Andy Blum, LCSW, Early Childhood-5th Grade Counselor

Conscious discipline vs. Punishment

Figuring out how to discipline our children can be one of the hardest parts of parenting. It is very easy to just react to what has happened without forethought or deliberation, but then later the question becomes, "Did I, as the adult, do the right thing?"

One of the most important mind shifts you can make as a parent is to be conscious and intentional in how you discipline your child instead of just being reactive. For me, the fundamental difference between conscious discipline and punishment is the outcome you want to achieve. Do you want the behavior to change? Or do you want retribution for the wrong behavior? If you just punish your child, it is likely that the behavior will occur again. If you want the behavior to change, you need the child to reflect on his/her actions, take personal responsibility, manage his/her emotions, and learn the missing skill.

So how do you do that? Let's look at two examples. In the first example, your child hits a sibling. If you yell, scream, or put the child in time out, the child knows you are upset and may feel bad that they have done something wrong. However they have not learned to regulate their emotions or what to do instead of hitting. In the second example, your child consistently forgets to turn in their homework. If you yell at them, punish them, or let them fail the class, they may feel bad about disappointing you, but your child does not know how to fix the problem.

If you look at the two examples from a conscious discipline perspective, the goal is to change the behavior instead. First, conscious discipline says, "disciplining a child from a place of anger is ineffective every time." If you are angry, you are not thinking from your executive state, and the consequence will be ineffective and probably make you feel badly afterwards. When your child's behavior has caused you to get angry, you need to breathe and maybe even tell your child, "I am very upset right now, we will discuss this when I am calm." This can be very effective in modeling how children can handle their own anger, and it also leaves them with a little angst, which is not a bad thing either.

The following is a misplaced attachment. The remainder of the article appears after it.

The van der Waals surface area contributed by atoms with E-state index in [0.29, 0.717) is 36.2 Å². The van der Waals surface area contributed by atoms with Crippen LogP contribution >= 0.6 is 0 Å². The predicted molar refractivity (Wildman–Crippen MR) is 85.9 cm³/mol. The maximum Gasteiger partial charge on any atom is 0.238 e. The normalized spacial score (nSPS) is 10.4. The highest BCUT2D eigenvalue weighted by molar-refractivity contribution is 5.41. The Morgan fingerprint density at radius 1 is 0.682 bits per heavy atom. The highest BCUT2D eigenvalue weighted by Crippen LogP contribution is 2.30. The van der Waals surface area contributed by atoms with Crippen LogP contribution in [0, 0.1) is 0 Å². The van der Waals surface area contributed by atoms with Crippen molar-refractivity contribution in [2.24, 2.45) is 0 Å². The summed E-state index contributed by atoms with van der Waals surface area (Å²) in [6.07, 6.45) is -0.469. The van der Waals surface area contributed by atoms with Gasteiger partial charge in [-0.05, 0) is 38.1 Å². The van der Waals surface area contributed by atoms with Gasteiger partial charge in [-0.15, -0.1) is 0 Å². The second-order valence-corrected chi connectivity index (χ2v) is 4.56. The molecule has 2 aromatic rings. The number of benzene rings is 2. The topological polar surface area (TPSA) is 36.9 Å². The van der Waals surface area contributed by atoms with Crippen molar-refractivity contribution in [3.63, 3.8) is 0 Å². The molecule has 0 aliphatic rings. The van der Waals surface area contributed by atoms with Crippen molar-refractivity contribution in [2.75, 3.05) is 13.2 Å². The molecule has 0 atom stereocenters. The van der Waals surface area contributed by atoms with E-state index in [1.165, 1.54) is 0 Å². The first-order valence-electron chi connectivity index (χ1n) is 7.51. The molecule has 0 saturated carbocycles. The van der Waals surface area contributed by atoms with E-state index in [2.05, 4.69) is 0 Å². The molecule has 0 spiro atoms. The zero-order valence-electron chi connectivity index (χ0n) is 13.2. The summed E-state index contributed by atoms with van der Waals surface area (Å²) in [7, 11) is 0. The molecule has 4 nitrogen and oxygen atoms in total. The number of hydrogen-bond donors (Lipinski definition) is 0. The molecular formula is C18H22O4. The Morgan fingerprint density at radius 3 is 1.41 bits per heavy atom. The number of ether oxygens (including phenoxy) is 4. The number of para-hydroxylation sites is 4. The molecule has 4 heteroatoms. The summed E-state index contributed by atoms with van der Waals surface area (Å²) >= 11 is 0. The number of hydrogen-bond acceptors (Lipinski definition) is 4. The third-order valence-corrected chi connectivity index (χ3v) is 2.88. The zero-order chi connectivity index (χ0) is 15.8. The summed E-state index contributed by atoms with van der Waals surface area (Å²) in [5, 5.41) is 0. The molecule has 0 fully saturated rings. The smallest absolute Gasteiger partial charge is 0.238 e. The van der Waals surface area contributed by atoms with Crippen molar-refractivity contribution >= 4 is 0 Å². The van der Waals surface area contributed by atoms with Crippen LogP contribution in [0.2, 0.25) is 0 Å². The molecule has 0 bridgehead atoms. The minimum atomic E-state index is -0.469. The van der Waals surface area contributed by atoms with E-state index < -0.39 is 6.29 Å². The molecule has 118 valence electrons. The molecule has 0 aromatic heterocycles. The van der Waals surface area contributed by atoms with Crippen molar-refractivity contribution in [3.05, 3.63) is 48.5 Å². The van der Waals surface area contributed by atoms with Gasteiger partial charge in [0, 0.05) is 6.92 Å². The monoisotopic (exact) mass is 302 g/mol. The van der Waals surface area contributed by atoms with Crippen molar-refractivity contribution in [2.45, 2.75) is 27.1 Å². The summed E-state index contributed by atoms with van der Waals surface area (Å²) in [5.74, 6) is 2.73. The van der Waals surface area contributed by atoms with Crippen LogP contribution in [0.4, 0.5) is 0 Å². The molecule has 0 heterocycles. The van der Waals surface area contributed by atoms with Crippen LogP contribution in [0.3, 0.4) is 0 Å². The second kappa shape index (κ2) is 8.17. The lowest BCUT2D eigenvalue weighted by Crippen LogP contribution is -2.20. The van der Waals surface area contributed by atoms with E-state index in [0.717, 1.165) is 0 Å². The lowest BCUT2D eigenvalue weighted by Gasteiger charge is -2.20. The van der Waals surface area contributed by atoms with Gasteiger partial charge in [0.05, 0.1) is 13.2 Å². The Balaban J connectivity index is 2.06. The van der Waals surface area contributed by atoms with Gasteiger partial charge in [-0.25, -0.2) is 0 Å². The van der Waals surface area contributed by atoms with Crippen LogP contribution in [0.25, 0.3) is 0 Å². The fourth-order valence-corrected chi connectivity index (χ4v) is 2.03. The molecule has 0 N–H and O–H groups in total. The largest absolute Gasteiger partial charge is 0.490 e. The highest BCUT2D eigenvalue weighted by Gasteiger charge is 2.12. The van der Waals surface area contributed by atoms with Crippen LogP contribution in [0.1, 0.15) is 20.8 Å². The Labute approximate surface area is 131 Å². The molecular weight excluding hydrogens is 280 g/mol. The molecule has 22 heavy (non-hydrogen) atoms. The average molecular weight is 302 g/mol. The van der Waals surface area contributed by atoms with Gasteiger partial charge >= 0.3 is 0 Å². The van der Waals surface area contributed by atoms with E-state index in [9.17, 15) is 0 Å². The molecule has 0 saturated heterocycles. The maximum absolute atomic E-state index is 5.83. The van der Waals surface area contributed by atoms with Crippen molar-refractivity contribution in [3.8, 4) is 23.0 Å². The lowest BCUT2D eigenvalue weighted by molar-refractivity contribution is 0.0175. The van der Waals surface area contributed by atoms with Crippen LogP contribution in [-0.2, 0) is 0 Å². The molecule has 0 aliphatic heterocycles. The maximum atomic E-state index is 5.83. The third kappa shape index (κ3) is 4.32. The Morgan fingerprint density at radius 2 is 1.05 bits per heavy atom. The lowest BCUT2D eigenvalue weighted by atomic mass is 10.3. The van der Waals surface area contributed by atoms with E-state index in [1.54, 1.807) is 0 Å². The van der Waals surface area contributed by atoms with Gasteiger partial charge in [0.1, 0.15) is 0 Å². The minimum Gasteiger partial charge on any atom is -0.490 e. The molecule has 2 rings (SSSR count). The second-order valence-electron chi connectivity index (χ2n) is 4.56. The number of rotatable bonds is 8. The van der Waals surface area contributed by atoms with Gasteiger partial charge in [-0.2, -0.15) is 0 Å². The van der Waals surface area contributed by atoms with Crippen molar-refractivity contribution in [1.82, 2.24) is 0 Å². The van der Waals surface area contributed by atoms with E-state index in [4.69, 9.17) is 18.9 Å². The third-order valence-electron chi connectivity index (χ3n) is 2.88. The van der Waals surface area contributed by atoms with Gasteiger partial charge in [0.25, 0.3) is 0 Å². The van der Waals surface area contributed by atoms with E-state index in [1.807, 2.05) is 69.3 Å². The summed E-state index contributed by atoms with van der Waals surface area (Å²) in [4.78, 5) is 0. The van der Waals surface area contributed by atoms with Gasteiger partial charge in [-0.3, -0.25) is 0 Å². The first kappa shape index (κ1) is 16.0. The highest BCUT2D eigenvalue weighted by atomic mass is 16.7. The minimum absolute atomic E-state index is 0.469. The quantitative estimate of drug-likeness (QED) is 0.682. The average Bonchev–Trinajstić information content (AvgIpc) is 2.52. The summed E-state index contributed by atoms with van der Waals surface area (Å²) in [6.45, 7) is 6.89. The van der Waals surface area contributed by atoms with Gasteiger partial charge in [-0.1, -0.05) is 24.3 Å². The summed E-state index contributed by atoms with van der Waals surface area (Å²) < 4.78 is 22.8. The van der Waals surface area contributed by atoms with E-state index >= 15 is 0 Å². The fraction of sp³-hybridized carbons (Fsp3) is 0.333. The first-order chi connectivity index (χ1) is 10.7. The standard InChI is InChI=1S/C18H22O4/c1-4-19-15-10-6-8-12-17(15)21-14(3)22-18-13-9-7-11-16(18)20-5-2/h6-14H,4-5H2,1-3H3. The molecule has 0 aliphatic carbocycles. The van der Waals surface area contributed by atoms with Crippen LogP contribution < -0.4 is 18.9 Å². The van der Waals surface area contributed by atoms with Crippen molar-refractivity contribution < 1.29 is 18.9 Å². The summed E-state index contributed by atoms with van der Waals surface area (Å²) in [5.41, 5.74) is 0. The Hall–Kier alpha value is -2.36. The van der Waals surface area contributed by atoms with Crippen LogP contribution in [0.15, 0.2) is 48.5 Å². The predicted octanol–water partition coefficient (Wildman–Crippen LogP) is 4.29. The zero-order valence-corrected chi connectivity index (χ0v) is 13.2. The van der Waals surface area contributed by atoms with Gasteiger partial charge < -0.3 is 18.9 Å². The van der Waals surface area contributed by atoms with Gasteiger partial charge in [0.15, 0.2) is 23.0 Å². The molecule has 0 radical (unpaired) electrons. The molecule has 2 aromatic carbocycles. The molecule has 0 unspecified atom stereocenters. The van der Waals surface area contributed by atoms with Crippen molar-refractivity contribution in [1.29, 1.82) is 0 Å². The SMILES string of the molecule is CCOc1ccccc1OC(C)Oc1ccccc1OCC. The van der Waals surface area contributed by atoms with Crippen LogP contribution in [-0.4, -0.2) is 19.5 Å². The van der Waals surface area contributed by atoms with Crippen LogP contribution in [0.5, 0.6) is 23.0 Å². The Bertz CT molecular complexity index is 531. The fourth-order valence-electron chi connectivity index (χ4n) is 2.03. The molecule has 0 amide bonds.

Once you are calm and can speak rationally, conscious discipline tells us to follow DNA, which stands for Describe, Notice, Acknowledge:

  • Describe their body, show and tell your child what their face and hands are doing. This helps the child be aware of what is happening in their body.
  • Notice the feeling, you seem angry, frustrated, etc. This helps children identify the feeling and learn how to handle it.
  • Acknowledge the intention of the behavior. There is a reason for every behavior. Give your child an alternative thing to do to replace the negative behavior.

Here is how you can use DNA in the hitting scenario from above. Start by describing their body, mirror their angry face and say, "Your face is going like this, your hands are in fists." Next, notice the feeling, "You seem angry." Now, acknowledge their intention, "You wanted that toy. You may not hit, hitting hurts. Look at your sister's face, she is sad. Next time, say 'can I please have that toy?' Practice with me." This teaches your child self-regulation, empathy, and gives them a more effective tool to solve their problem.

Now let's look at the homework example. You can say, "Your shoulders are slumped, it looks like you are overwhelmed by remembering everything to take to school, and disappointed that you forgot to turn in your homework. You want to remember your homework. What can you do to help remember to turn it in?" Your child has to care about the outcome. Reflecting on choices and outcomes have a lasting impact on the child's behavior and ability to find alternative solutions. Conscious discipline states: "Consequences only work when the child takes responsibility for their actions and ownership for their feelings."

Disciplining our children can be difficult, and oftentimes it comes after they have upset us. Just take a deep breath, and remember that this is an important opportunity to teach them.